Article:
Airsoft guns can be modified to deliver serious power, though not life-threatening. Highly modified and powered-up airsoft guns can break skin and cause bleeding, but will never penetrate flesh or lodge itself under the skin. That is why airsoft is perfect for recreational skirmishing since they are non-deadly, unlike air guns.
How to choose equipment and basic info
Often new people ask us what to choose first. It all comes to your start-up budget, but the most important, except the weapon alone, is a face protection (under age of 18 you have to wear full face protection) and firm boots that fix your ankle. The rest is really up to you; what is your preferred style of game, where will you play most of the time (woodland, CQB, competitive shooting, etc.) Sometimes it is even good to consider the light conditions during the game.
To purchase a realistic imitation firearm in the UK you need to prove that you are 18+ of age and that your are an active member of an airsoft revenue. The easiest way is to be registered in UKARA database which you can get after 3 games and in not less than 2 month period (ask your local field about UKARA registration).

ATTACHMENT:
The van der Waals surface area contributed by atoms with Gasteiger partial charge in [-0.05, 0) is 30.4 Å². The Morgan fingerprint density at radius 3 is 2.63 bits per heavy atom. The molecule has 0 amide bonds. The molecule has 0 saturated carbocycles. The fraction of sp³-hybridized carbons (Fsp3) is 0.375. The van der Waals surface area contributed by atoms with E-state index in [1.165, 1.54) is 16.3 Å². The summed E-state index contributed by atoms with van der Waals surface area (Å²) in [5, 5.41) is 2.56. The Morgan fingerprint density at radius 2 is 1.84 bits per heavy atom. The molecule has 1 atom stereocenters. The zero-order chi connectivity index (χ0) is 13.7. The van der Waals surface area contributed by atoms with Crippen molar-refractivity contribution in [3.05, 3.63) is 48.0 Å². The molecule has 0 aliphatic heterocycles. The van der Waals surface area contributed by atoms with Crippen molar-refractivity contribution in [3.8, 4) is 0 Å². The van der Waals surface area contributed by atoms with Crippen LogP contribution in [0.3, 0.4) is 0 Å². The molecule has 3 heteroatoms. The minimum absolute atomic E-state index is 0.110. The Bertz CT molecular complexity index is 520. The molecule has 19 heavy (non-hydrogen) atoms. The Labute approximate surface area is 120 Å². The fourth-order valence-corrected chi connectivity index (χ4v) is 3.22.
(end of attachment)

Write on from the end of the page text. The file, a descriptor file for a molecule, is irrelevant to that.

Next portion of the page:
There are few things to consider: Are you going to obtain your gun before or after ”you get” UKARA? If before, your weapon needs to be two-toned in bright colours on 51% of the body which will decrease its value and make it easier to spot you. If you get your weapon after registering with UKARA, you will need to borrow a weapon for at least 3 games before you will be able to get your own which can cost extra money. Conclusion – sometimes it is better to buy a two-tone gun and re-sell it after 3 games, or even later when you find out what you really want and prefer.
There are 3 basic types of airsoft weapons by propellent:
The gun must be cocked before every shot. When you pull back the cocking bolt or slide, the air is pulled into a plunger. When you pull the trigger, the air is released. With the exception of sniper rifles and some multi-shot shotguns, spring guns are usually classified as beginner weapons. Usually referred to simply as “springers”.